Top 5 fastest-growing states

After a couple dreary years, the economies of most states began to grow again in 2010. Forty-eight of the 50 states showed a gain in gross domestic product, according to new data from the Bureau of Economic Analysis. (Click ahead to see which two states did not grow.) The US as a whole saw GDP grow by 2.6 percent last year. But some states more than doubled that rate, thanks to gains in durable goods manufacturing, retail trade, finance, and insurance. Here's a look at the Top 5 fastest-growing states:

5.West Virginia – up 4 percent

Coal miner, Wiley Cullop, gets ready for work at the Midland Trail No. 2 mine of West Virginia Mine Power Co. in Rupert, W.Va., on May 2, 2011. He shoveled his first load when Harry S. Truman was president. Mining has continued to be an important part of the state's economy, contributing more than any other sector to the state's GDP growth in 2010. (Rick Barbero / The Register-Herald / AP )

With a $56 billion GDP, the state has a small economy, but it is one of the few in the nation whose GDP has not shrunk at all in the last three years. Mining was the biggest contributor to the rise in GDP, though it accounts for less than a quarter of last year's 4 percent increase. After that, real estate was the biggest contributor.

Massachusetts – up 4.2 percent

Massachusetts Gov. Deval Patrick listens to a question from an employee of Yankee Candle Company in Deerfield, Mass., during a town hall meeting in this October 2010 file photo. The biggest contributors to the state's GDP growth are durable goods manufacturing and real estate. (Feature Photo Service for Yankee Candle Company / File )

Growth in Massachusetts was spread across several industries. Durable goods manufacturing was the biggest contributor to growth in its $342 billion GDP, adding almost 1 percentage point to the state's 4.2 percent rise. Real estate picked up, too, adding a little less than 1 percentage point to the state’s economic growth. Although Massachusetts lost about 4 percent of its jobs during the recession, it has added back about a third of those since 2009.

Indiana – up 4.6 percent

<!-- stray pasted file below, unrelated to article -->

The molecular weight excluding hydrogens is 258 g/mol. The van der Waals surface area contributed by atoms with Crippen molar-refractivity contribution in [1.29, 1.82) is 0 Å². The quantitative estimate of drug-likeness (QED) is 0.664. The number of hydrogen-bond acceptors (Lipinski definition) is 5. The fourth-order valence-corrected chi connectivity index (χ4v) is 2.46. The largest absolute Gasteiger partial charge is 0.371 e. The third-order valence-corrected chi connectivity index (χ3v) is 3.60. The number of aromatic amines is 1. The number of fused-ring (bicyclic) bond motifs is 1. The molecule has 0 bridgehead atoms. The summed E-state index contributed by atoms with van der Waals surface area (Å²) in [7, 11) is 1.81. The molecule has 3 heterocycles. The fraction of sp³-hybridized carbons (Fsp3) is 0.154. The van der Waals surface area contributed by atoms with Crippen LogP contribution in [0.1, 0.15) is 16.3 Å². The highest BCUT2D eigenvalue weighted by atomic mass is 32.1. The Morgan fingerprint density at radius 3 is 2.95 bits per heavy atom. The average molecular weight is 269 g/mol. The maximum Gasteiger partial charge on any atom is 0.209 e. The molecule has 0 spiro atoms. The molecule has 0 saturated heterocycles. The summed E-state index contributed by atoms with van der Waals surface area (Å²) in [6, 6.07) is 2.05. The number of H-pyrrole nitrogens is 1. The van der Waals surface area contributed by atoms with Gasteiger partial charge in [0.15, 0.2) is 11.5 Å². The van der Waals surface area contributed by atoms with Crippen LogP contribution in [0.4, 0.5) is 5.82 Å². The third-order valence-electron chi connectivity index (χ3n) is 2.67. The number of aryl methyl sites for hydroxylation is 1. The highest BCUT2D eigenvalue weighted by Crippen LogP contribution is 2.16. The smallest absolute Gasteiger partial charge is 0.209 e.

Lt. Gov. Becky Skillman joins company and local officials for an announcement that enginemaker Cummins Inc. would spend $100 million to expand a southern Indiana factory and hire 200 people on July 9, 2010, in Seymour, Ind. The jobs would be added in manufacturing and engineering over the next five years. (Joe Harpring / The Republic / AP / File )

As one of the states hit hardest in 2009, Indiana has made a dramatic turnaround in 2010. Manufacturing of durable goods contributed more than two percentage points to the state's impressive 4.6 percent growth. The Hoosier State now has a $245 billion GDP. It sits in the middle of the pack in terms of unemployment, which stood at 8.2 percent in April 2011.

New York – up 5.1 percent

Specialist Gregg Maloney (center) works at his post on the floor of the New York Stock Exchange June 7, 2011. The financial sector is growing in New York and was a significant contributor to GDP growth in the state in 2010. (Richard Drew / AP )

With the finance and insurance industries getting back on their feet, New York's $1 trillion GDP is one of the primary beneficiaries. Nearly two percentage points of the state's growth are a result of the expansion of those two sectors. The financial sector should continue to regain strength. A recent survey by Fidelity Investments pointed toward signs of a job expansion: 75 percent of US broker-dealer and independent registered investment advisory firms are planning to hire up to 30 percent more employees in the next year.

North Dakota – up 7.1 percent

Combines harvest a field of wheat for Johnson Farms near Neche, N.D., near the Canadian border in this September 2006 file photo. The state saw the nation's most impressive GDP growth in 2010, with a gain of 7.1 percent. (Andy Nelson / Staff / File )

The state with the lowest unemployment rate and a burgeoning population saw the sharpest increase in its GDP. The industry that pushed it to the top? Mining. While mining didn’t help the US much as a whole, it boosted North Dakota’s $31 billion GDP by almost two percentage points. Other big players in the state were real estate and wholesale trade.

By the way, the states whose GDPs shrunk last year? Wyoming and Nevada, but each only lost less than one percentage point.